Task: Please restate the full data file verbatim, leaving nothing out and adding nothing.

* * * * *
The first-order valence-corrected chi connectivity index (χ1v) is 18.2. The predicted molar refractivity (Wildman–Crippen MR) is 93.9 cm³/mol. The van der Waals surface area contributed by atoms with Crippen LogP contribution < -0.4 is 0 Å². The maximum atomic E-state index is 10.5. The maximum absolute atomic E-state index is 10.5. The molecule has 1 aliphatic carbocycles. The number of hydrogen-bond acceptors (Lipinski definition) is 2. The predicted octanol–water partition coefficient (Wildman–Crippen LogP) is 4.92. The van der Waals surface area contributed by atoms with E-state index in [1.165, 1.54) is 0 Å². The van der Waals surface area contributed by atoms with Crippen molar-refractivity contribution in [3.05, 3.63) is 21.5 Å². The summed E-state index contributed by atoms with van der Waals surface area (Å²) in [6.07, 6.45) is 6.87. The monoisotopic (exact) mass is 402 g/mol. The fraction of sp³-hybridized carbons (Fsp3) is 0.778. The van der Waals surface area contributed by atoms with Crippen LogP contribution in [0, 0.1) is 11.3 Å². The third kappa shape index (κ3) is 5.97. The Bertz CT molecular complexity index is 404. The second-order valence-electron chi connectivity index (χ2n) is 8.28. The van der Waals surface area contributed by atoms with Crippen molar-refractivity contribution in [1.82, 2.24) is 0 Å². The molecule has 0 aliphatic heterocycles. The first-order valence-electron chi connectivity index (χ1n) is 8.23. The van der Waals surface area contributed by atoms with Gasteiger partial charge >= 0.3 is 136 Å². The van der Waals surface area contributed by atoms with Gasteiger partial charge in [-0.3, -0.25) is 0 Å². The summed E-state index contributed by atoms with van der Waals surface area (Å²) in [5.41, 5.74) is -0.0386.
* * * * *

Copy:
The first-order valence-corrected chi connectivity index (χ1v) is 18.2. The predicted molar refractivity (Wildman–Crippen MR) is 93.9 cm³/mol. The van der Waals surface area contributed by atoms with Crippen LogP contribution < -0.4 is 0 Å². The maximum atomic E-state index is 10.5. The maximum absolute atomic E-state index is 10.5. The molecule has 1 aliphatic carbocycles. The number of hydrogen-bond acceptors (Lipinski definition) is 2. The predicted octanol–water partition coefficient (Wildman–Crippen LogP) is 4.92. The van der Waals surface area contributed by atoms with E-state index in [1.165, 1.54) is 0 Å². The van der Waals surface area contributed by atoms with Crippen molar-refractivity contribution in [3.05, 3.63) is 21.5 Å². The summed E-state index contributed by atoms with van der Waals surface area (Å²) in [6.07, 6.45) is 6.87. The monoisotopic (exact) mass is 402 g/mol. The fraction of sp³-hybridized carbons (Fsp3) is 0.778. The van der Waals surface area contributed by atoms with Crippen LogP contribution in [0, 0.1) is 11.3 Å². The third kappa shape index (κ3) is 5.97. The Bertz CT molecular complexity index is 404. The second-order valence-electron chi connectivity index (χ2n) is 8.28. The van der Waals surface area contributed by atoms with Crippen molar-refractivity contribution in [1.82, 2.24) is 0 Å². The molecule has 0 aliphatic heterocycles. The first-order valence-electron chi connectivity index (χ1n) is 8.23. The van der Waals surface area contributed by atoms with Gasteiger partial charge >= 0.3 is 136 Å². The van der Waals surface area contributed by atoms with Gasteiger partial charge in [-0.3, -0.25) is 0 Å². The summed E-state index contributed by atoms with van der Waals surface area (Å²) in [5.41, 5.74) is -0.0386.